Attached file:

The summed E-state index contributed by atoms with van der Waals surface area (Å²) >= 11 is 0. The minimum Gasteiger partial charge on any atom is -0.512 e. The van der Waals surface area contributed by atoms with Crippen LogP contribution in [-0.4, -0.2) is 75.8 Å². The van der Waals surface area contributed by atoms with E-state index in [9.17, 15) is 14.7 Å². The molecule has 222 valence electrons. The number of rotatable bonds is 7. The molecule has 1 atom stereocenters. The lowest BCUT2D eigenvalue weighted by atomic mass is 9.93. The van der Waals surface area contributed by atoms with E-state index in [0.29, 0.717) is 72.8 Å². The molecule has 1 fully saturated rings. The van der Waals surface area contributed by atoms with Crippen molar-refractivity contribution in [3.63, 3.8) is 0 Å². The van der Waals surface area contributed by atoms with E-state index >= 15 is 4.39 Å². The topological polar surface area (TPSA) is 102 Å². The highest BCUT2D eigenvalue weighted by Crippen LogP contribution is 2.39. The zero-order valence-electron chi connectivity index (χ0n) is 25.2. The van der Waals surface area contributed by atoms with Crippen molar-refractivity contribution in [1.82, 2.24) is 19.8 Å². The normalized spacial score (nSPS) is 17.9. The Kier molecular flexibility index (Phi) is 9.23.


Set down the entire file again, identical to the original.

The summed E-state index contributed by atoms with van der Waals surface area (Å²) >= 11 is 0. The minimum Gasteiger partial charge on any atom is -0.512 e. The van der Waals surface area contributed by atoms with Crippen LogP contribution in [-0.4, -0.2) is 75.8 Å². The van der Waals surface area contributed by atoms with E-state index in [9.17, 15) is 14.7 Å². The molecule has 222 valence electrons. The number of rotatable bonds is 7. The molecule has 1 atom stereocenters. The lowest BCUT2D eigenvalue weighted by atomic mass is 9.93. The van der Waals surface area contributed by atoms with E-state index in [0.29, 0.717) is 72.8 Å². The molecule has 1 fully saturated rings. The van der Waals surface area contributed by atoms with Crippen molar-refractivity contribution in [3.63, 3.8) is 0 Å². The van der Waals surface area contributed by atoms with E-state index >= 15 is 4.39 Å². The topological polar surface area (TPSA) is 102 Å². The highest BCUT2D eigenvalue weighted by Crippen LogP contribution is 2.39. The zero-order valence-electron chi connectivity index (χ0n) is 25.2. The van der Waals surface area contributed by atoms with Crippen molar-refractivity contribution in [1.82, 2.24) is 19.8 Å². The normalized spacial score (nSPS) is 17.9. The Kier molecular flexibility index (Phi) is 9.23.